Jimmy Page is as wary of discussing his formidable past as he is talking to the press in the first place. The latter state of affairs has been alleviated somewhat but exists as a reminder of the consciously anti--Zeppelin bias that prevailed in several noteworthy periodicals for so long, and Page's own awareness that facts and statements can so easily be twisted and perverted into something else again when splashed across the printed page.
Still, looking almost obscenely calm and healthy in the wake of the last (and exceptionally grueling) Led Zeppelin assault on the United States, the dapper Mr. Page genially acquiesced to being plugged with questions about his pre-Zeppelin work.
"God knows what the others much think when I start talking about my old days. They must say 'Oh Christ, he's off again on his Yardbird stories'." Similarly, he prefaces a recounting of his session work experiences - which stretch from working in the studio with P.J. Proby and Dave Berry to playing on the Who's "Can't Explain" and Them's immortal "Gloria" - thus:
"The thing is, these days, nobody even knows about those old things anymore, and a lot of that really ancient stuff, I'm sure nobody gives a toss about anyway.
"The kinks' tracks and things like that are a bit more interesting, credibility-wise or whatever. Or the Who's first single, 'Can't Explain,' that I played rhythm guitar on - actually I wasn't really needed, but I was fortunate enough to find myself there. Just strengthening up riffs, that's all - just two guitars doing it instead of one.
"Concerning the Kinks' work, my presence there was to enable - I gather, looking at it in retrospect - Ray Davies to walk around and virtually control everything without having to be down in the studio all the time, because he was really producing those things as much as Shel Talmy. A lot more so, actually, because he was directing it and everything. At one point there were even three guitars playing the same riff."
Page's rise to working as a session musician is the archetypal story of the early 60s Eel Pie Island / Art School / Marquee clique of posthumous beginnings for aspiring rockers.
"I joined Neil Christian's Crusaders when I first left school and I was just sort of giggiing with his band - driving round the country and getting glandular fever and everything. I remember one night walking outside a gig, and the next point waking up and I was laying on the floor in some sort of dressing room. I just collapsed and couldn't keep going, and it was just fatigue and exhaustion. I was remembering the other day all those breakdowns on the M1 which were great in their own way but after a while it starts knocking you out. I was getting ill, and I really thought 'I just can't carry on.'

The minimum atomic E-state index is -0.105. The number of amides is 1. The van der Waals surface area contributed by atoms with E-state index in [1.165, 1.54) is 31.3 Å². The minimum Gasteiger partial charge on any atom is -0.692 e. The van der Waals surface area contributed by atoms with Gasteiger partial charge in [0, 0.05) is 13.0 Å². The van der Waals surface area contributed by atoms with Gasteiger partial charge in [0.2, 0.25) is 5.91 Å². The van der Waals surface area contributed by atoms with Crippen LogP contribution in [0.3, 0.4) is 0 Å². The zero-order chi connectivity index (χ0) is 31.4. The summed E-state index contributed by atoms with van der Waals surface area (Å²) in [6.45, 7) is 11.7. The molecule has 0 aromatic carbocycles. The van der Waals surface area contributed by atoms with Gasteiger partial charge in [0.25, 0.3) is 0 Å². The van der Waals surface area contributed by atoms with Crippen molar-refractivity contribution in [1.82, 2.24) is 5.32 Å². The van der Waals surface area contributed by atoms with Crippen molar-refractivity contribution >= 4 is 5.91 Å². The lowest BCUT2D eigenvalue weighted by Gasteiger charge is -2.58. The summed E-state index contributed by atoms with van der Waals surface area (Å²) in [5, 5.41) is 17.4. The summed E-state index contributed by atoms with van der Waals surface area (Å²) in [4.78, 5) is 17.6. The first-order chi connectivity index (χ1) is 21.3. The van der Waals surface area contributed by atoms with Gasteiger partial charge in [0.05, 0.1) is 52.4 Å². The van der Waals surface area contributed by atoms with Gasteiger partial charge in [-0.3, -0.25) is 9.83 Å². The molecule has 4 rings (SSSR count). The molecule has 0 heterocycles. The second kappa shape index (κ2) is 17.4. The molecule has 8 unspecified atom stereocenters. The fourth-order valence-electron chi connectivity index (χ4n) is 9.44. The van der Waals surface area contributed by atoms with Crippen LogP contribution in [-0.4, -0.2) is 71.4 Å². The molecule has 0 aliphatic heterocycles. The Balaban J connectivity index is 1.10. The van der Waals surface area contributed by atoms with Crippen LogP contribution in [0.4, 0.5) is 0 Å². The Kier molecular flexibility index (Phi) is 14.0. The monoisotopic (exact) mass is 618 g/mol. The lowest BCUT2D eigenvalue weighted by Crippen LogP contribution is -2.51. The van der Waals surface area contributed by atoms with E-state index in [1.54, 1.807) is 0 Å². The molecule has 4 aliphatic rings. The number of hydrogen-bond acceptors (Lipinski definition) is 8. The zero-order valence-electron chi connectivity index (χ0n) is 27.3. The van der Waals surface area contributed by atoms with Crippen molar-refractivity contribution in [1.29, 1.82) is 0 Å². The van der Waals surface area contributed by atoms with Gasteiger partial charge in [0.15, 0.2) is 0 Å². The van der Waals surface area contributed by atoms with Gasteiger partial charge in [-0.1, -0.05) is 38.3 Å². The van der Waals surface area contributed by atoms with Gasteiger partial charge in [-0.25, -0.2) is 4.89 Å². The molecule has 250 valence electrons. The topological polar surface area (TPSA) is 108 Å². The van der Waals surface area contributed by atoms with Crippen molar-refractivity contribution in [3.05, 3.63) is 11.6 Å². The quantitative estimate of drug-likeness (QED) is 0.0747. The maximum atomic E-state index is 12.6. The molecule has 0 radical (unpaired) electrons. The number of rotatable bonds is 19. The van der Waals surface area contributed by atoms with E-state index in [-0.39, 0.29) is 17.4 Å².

"I was doing a lot of painting and drawing in what free time I had, and so I thought I'd go to Art college, because a number of my friends had gone to Art college anyway, and I thought...maybe this is it, maybe this is my vocation. So I went - but of course I couldn't stop tinkering round with my guitar and I was still playing at the Marquee in a sort of interval band.
"I was involved in the old Richmond and Eel Pie Island sets - well, I used to play at those jazz clubs where the Kinks played and I'd always been in groups around the Kingston area. Kingston and Richmond were the two key places, really, but by that time I was well into the Marquee. It was a good scene then because everyone had this same upbringing and had been locked away with their records, and there was something really new to offer. It just exploded from there."
While working at the Marquee, Page was invited to play on a session. "It was a nothing song, but the record was a minor hit. They started using me quite a bit after that and then suddenly I became a new name, y'know, appearing on what was then a very, very tight session scene."
Visions of Art school success vanished. "Well, at that particular point all the sessions that I was being invited to were really good ones and I was doing the solos - really constructive work - and it wasn't too hard a decision to make. Then, about two years later, when guitars were almost becoming out of vogue and people were always trying to do something new - using sax sections and all that - and we used to paly just doodles on guitar, I thought it was time to get out."
As a matter of historical trivia, Page released a solo single during 1965. "There's nothing to be said for that record except it was very tongue-in-cheek at the time. I played all the instruments on it except for the drums and sang on it too, which is quite, uh...unique. 'She Just Satisfies,' that's what it was called. It's better forgotten."
So, on to the Yardbirds, of whom it is stated Page was the first to be asked to join after Clapton's departure.
"Well, you see this is all very touchy. Beck would probably say a lot of things. I could tell you a whole story about that but it's not really on the cards. What actually was going on was all cloak-and-dagger stuff, and I didn't want to be part of it at all really. And I just don't want it to be printed."
"You know, Jeff (Beck) must wince every time he reads any of this, but I've never put him down. I've always said that he's a brilliant musician and I defy anyone to show me anything I've said against him in the press. I can certainly think of a lot of times when he's put me down - but he's the one who's probably a bit paranoid about that. I don't care. Actually, there was a possibility that he and I were going to get to see each other again but ...
"Things like the 'Beck's Bolero' dispute, for instance, which he'd claim was his own, which is just not right. Certain parts of it, like the steel part, that was his work over ten chords which I worked out in the studio. He put the other parts on afterwards. Again those sort of things look like you're bitching in the press so in a way it's better to leave them out. Nicky Hopkins was another one who said something about some Immediate tapes - some 'grievance against Jimmy Page' thing which again wasn't on at all. Things just get printed and people seem to latch onto them and they don't know the full circumstances."